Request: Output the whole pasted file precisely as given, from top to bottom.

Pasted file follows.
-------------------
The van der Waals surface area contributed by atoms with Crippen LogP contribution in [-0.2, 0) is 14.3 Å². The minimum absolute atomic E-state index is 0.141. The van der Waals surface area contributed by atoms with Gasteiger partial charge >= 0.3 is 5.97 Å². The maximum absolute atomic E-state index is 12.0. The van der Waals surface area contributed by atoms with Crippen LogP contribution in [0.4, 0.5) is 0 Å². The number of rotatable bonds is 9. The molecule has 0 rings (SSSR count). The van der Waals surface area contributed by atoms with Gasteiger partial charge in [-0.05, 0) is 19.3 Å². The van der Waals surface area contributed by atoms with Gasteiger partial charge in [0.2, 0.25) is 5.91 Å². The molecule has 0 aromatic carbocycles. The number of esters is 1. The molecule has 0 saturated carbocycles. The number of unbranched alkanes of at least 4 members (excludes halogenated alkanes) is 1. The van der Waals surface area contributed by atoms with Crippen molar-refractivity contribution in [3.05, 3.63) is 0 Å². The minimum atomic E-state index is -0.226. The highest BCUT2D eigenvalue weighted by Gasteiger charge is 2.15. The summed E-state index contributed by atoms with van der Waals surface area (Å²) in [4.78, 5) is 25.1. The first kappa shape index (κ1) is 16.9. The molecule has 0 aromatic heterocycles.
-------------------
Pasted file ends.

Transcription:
The van der Waals surface area contributed by atoms with Crippen LogP contribution in [-0.2, 0) is 14.3 Å². The minimum absolute atomic E-state index is 0.141. The van der Waals surface area contributed by atoms with Gasteiger partial charge >= 0.3 is 5.97 Å². The maximum absolute atomic E-state index is 12.0. The van der Waals surface area contributed by atoms with Crippen LogP contribution in [0.4, 0.5) is 0 Å². The number of rotatable bonds is 9. The molecule has 0 rings (SSSR count). The van der Waals surface area contributed by atoms with Gasteiger partial charge in [-0.05, 0) is 19.3 Å². The van der Waals surface area contributed by atoms with Gasteiger partial charge in [0.2, 0.25) is 5.91 Å². The molecule has 0 aromatic carbocycles. The number of esters is 1. The molecule has 0 saturated carbocycles. The number of unbranched alkanes of at least 4 members (excludes halogenated alkanes) is 1. The van der Waals surface area contributed by atoms with Crippen molar-refractivity contribution in [3.05, 3.63) is 0 Å². The minimum atomic E-state index is -0.226. The highest BCUT2D eigenvalue weighted by Gasteiger charge is 2.15. The summed E-state index contributed by atoms with van der Waals surface area (Å²) in [4.78, 5) is 25.1. The first kappa shape index (κ1) is 16.9. The molecule has 0 aromatic heterocycles.